Si5o=Li9*. 

Thus in the Leyden MS. 17 of the eighteen (not nineteen) Responses 
appear, and eight of these are there ascribed to R. Moses Chaliva. 
S 1 4 1 answers a question as to the Levirate asked by R. Abraham ?K wR . 
L23 adds another Catalonian town, Trina, to the Smyrna list of 
names. Five of the eight remaining Responses by contemporary 
Rabbis, including the ribash. are represented in the Leyden MS., 
where three of them are ascribed obviously in error to R. Moses. 
The Leyden MS. adds on pages 33 to 59 Responses by other French 
Rabbis, including the Paris Chief Rabbi R. Jochanan b. R. Matathias 
and his brother R. Joseph. This last has the honour of a full page in 
Neubauer's Ecrivains Juifs Franfau (p. 41 1). He was at one time the 
owner of the famous Talmud Codex, now at Munich, but probably 
written at Paris. 

These Responsa are interesting both in matter and in form. In 
matter because they deal with communal and personal affairs in 
France and Spain about the time of the expulsion of the Jews from 
England. And in form because they are modelled upon those of the 
N3KH. Nearly every letter is addressed from a different place, and 
the author, being very peripatetic, supplies us with quite an itinerary. 
The first is headed fWID, probably not from Venaissin, but Moncon 
or Monzon in Catalonia. 

Of them all, that written in Paris about its Chief Rabbi R. Jochanan 
ben R. Mattathias ("John Matthews," p. no), has been already 
referred to. The incident of the attack on his Rabbinate made by an 
ordained usurper from Vienna is well known to history, and the 
N3KH's responsum on the subject has been published. That of 
R. Moses is being edited in the Revue des Etudes Juives. The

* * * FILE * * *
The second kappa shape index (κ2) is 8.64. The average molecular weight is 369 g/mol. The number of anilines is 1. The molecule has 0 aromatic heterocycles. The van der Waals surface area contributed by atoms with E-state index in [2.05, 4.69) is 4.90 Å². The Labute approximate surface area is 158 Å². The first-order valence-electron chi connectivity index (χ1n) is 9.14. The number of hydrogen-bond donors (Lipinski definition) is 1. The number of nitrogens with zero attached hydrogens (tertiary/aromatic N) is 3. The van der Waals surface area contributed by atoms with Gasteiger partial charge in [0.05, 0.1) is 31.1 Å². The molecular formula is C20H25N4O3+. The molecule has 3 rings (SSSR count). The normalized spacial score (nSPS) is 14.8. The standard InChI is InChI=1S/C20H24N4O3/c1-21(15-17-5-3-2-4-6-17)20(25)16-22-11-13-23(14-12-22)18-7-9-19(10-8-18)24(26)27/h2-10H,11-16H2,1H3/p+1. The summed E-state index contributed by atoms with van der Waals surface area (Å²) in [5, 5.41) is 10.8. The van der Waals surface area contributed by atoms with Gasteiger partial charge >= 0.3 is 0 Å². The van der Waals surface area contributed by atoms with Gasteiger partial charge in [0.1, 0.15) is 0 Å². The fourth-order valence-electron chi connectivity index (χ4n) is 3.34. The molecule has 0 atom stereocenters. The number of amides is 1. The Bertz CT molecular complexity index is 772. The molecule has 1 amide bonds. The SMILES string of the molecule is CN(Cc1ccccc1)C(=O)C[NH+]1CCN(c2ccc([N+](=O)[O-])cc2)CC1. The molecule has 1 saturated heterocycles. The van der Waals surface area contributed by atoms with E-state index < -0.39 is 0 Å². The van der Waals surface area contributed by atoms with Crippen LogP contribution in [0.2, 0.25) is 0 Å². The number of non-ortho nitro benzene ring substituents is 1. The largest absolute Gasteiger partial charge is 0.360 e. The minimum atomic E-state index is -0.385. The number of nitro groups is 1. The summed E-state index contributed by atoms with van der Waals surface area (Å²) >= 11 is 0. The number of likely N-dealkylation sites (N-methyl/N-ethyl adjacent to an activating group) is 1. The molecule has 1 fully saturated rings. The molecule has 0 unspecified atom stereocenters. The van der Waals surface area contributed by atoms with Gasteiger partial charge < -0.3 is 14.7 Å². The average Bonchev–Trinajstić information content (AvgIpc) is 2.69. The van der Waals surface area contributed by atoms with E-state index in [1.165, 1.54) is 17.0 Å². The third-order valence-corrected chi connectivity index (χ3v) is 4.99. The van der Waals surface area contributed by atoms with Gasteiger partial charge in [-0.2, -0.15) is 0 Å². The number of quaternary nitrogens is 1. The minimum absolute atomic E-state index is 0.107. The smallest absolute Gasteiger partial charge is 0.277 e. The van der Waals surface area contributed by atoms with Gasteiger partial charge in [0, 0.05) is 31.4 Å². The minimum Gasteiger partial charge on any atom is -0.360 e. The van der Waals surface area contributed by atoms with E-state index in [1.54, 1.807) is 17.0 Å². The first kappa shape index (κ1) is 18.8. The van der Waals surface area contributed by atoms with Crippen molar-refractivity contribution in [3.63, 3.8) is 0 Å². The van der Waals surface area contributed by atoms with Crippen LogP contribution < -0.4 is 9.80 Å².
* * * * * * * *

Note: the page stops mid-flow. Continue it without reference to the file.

Rabbi says that he is eighty years old, that in his youth he was 
trained at Barcelona in the College of the N"3Bn, the author of the 
JV3n min . That he knew the Rabbi's son and Rabbenu Peretz and 
Rabbenu Nissim, the latter two of whom yielded to his opinion when 
they were in difference. That he had lived at Tortosa in penury for 
thirty-five years without aspiring to a Rabbinate. 



NOTES. MISCELLANEA 147 

Another responsum casts a lurid light on the troubles of the times. 
Reuben borrowed a book from Simeon, but when asked to return it 
pleaded that it had been burnt when the Gentiles raided the Jewish 
quarter and despoiled it. This accounts for the comparatively small 
number of Hebrew MSS. of the thirteenth and fourteenth centuries 
still extant. It was the epoch of the Guerre des Pastoureaux, when 
France was nearly as anti-Semitic as in 1899. 

The responsum numbered 139, corresponds with no. 176 of the 
t/'yvi n /A lB\ It mentions 2?«chisdai Crescas, R. Chisdai Chaninai, 
R. Shealtiel Gracian, and R. David Shoeib of Ragusa. 

The nineteen end with the following note : — 

.toe* f\ncb& pi m tiv b vsb ntn> w nuiwn o'^n a"? 

Then follow interesting Rabbinic decisions about a Jewish heiress 
of Gerona, to which an English cause cdlebre of the last century, the 
case of Goldsmid v. Bromer 1 in 1798, might well be compared. The 
young Girondist after becoming engaged to a young man, lost her 
parents and brothers, and sisters and succeeded to an immense sum 
of money. Her K>W, a third party or sort of trustee on her behalf to 
see that the betrothal was duly consummated by marriage, thought